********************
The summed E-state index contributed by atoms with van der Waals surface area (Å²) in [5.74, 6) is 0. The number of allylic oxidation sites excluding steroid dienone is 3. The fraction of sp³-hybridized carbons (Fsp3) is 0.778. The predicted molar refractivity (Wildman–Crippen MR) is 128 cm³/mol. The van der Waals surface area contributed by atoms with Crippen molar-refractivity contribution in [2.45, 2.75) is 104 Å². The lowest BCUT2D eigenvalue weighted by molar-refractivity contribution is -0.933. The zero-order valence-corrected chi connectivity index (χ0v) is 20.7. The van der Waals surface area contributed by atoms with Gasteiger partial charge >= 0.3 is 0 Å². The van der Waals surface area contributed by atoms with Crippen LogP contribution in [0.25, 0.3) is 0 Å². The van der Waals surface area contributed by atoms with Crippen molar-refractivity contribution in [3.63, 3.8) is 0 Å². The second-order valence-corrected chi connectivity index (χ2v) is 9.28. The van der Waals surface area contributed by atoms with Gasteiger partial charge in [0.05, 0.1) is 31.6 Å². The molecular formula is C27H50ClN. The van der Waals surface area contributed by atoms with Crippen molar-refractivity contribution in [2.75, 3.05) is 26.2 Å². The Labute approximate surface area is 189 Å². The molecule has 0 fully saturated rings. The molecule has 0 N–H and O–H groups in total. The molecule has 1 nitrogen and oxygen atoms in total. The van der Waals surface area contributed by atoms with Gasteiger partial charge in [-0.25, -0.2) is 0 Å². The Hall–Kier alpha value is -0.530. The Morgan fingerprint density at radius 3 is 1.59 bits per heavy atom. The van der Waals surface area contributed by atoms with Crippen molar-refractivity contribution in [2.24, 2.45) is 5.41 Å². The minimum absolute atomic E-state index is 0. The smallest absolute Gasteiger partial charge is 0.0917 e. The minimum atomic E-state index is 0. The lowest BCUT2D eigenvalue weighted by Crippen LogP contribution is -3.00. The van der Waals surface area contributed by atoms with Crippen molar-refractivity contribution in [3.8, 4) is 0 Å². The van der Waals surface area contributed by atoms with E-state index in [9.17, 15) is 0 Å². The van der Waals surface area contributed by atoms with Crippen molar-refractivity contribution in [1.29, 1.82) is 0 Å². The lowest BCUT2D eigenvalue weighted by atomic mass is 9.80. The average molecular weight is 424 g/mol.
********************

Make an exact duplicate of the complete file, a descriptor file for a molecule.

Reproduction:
The summed E-state index contributed by atoms with van der Waals surface area (Å²) in [5.74, 6) is 0. The number of allylic oxidation sites excluding steroid dienone is 3. The fraction of sp³-hybridized carbons (Fsp3) is 0.778. The predicted molar refractivity (Wildman–Crippen MR) is 128 cm³/mol. The van der Waals surface area contributed by atoms with Crippen molar-refractivity contribution in [2.45, 2.75) is 104 Å². The lowest BCUT2D eigenvalue weighted by molar-refractivity contribution is -0.933. The zero-order valence-corrected chi connectivity index (χ0v) is 20.7. The van der Waals surface area contributed by atoms with Gasteiger partial charge >= 0.3 is 0 Å². The van der Waals surface area contributed by atoms with Crippen LogP contribution in [0.25, 0.3) is 0 Å². The van der Waals surface area contributed by atoms with Crippen molar-refractivity contribution in [3.63, 3.8) is 0 Å². The second-order valence-corrected chi connectivity index (χ2v) is 9.28. The van der Waals surface area contributed by atoms with Gasteiger partial charge in [0.05, 0.1) is 31.6 Å². The molecular formula is C27H50ClN. The van der Waals surface area contributed by atoms with Crippen molar-refractivity contribution in [2.75, 3.05) is 26.2 Å². The Labute approximate surface area is 189 Å². The molecule has 0 fully saturated rings. The molecule has 0 N–H and O–H groups in total. The molecule has 1 nitrogen and oxygen atoms in total. The van der Waals surface area contributed by atoms with Gasteiger partial charge in [-0.25, -0.2) is 0 Å². The Hall–Kier alpha value is -0.530. The Morgan fingerprint density at radius 3 is 1.59 bits per heavy atom. The van der Waals surface area contributed by atoms with Crippen molar-refractivity contribution in [2.24, 2.45) is 5.41 Å². The minimum absolute atomic E-state index is 0. The smallest absolute Gasteiger partial charge is 0.0917 e. The minimum atomic E-state index is 0. The lowest BCUT2D eigenvalue weighted by Crippen LogP contribution is -3.00. The van der Waals surface area contributed by atoms with Crippen molar-refractivity contribution in [3.8, 4) is 0 Å². The van der Waals surface area contributed by atoms with E-state index in [9.17, 15) is 0 Å². The van der Waals surface area contributed by atoms with Crippen molar-refractivity contribution in [1.29, 1.82) is 0 Å². The lowest BCUT2D eigenvalue weighted by atomic mass is 9.80. The average molecular weight is 424 g/mol.